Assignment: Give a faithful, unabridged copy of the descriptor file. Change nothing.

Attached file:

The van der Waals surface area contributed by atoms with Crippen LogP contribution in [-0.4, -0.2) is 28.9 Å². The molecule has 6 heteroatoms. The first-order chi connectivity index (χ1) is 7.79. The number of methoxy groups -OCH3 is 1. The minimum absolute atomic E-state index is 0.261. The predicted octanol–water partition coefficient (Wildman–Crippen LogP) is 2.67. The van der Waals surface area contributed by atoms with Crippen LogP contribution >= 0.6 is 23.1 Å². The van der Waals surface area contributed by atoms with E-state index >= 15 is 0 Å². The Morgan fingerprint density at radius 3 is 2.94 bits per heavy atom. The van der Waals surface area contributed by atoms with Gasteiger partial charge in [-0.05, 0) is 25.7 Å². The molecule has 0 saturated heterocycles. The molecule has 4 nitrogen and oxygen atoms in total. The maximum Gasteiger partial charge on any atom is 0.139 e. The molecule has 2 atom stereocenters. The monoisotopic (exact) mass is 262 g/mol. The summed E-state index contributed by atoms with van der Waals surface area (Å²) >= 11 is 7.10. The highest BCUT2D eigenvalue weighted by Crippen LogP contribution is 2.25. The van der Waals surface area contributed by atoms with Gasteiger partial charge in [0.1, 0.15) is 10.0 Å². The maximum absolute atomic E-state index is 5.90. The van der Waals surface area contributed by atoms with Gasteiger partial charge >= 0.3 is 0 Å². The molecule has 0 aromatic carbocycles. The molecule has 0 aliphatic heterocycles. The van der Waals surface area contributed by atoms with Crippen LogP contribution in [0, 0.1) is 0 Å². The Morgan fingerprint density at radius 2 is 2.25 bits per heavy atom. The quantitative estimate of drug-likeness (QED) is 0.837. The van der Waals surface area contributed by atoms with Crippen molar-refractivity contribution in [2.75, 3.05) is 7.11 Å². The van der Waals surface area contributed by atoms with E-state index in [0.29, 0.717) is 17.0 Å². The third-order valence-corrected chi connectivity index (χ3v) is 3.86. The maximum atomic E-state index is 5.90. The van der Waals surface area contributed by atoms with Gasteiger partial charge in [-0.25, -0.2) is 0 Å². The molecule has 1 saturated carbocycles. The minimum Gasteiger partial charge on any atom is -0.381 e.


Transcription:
The van der Waals surface area contributed by atoms with Crippen LogP contribution in [-0.4, -0.2) is 28.9 Å². The molecule has 6 heteroatoms. The first-order chi connectivity index (χ1) is 7.79. The number of methoxy groups -OCH3 is 1. The minimum absolute atomic E-state index is 0.261. The predicted octanol–water partition coefficient (Wildman–Crippen LogP) is 2.67. The van der Waals surface area contributed by atoms with Crippen LogP contribution >= 0.6 is 23.1 Å². The van der Waals surface area contributed by atoms with E-state index >= 15 is 0 Å². The Morgan fingerprint density at radius 3 is 2.94 bits per heavy atom. The van der Waals surface area contributed by atoms with Gasteiger partial charge in [-0.05, 0) is 25.7 Å². The molecule has 0 saturated heterocycles. The molecule has 4 nitrogen and oxygen atoms in total. The maximum Gasteiger partial charge on any atom is 0.139 e. The molecule has 2 atom stereocenters. The monoisotopic (exact) mass is 262 g/mol. The summed E-state index contributed by atoms with van der Waals surface area (Å²) >= 11 is 7.10. The highest BCUT2D eigenvalue weighted by Crippen LogP contribution is 2.25. The van der Waals surface area contributed by atoms with Gasteiger partial charge in [0.1, 0.15) is 10.0 Å². The maximum absolute atomic E-state index is 5.90. The van der Waals surface area contributed by atoms with Gasteiger partial charge >= 0.3 is 0 Å². The molecule has 0 aromatic carbocycles. The molecule has 0 aliphatic heterocycles. The van der Waals surface area contributed by atoms with Crippen LogP contribution in [0, 0.1) is 0 Å². The Morgan fingerprint density at radius 2 is 2.25 bits per heavy atom. The quantitative estimate of drug-likeness (QED) is 0.837. The van der Waals surface area contributed by atoms with Crippen molar-refractivity contribution in [2.75, 3.05) is 7.11 Å². The van der Waals surface area contributed by atoms with E-state index in [0.29, 0.717) is 17.0 Å². The third-order valence-corrected chi connectivity index (χ3v) is 3.86. The maximum atomic E-state index is 5.90. The van der Waals surface area contributed by atoms with Gasteiger partial charge in [-0.25, -0.2) is 0 Å². The molecule has 1 saturated carbocycles. The minimum Gasteiger partial charge on any atom is -0.381 e.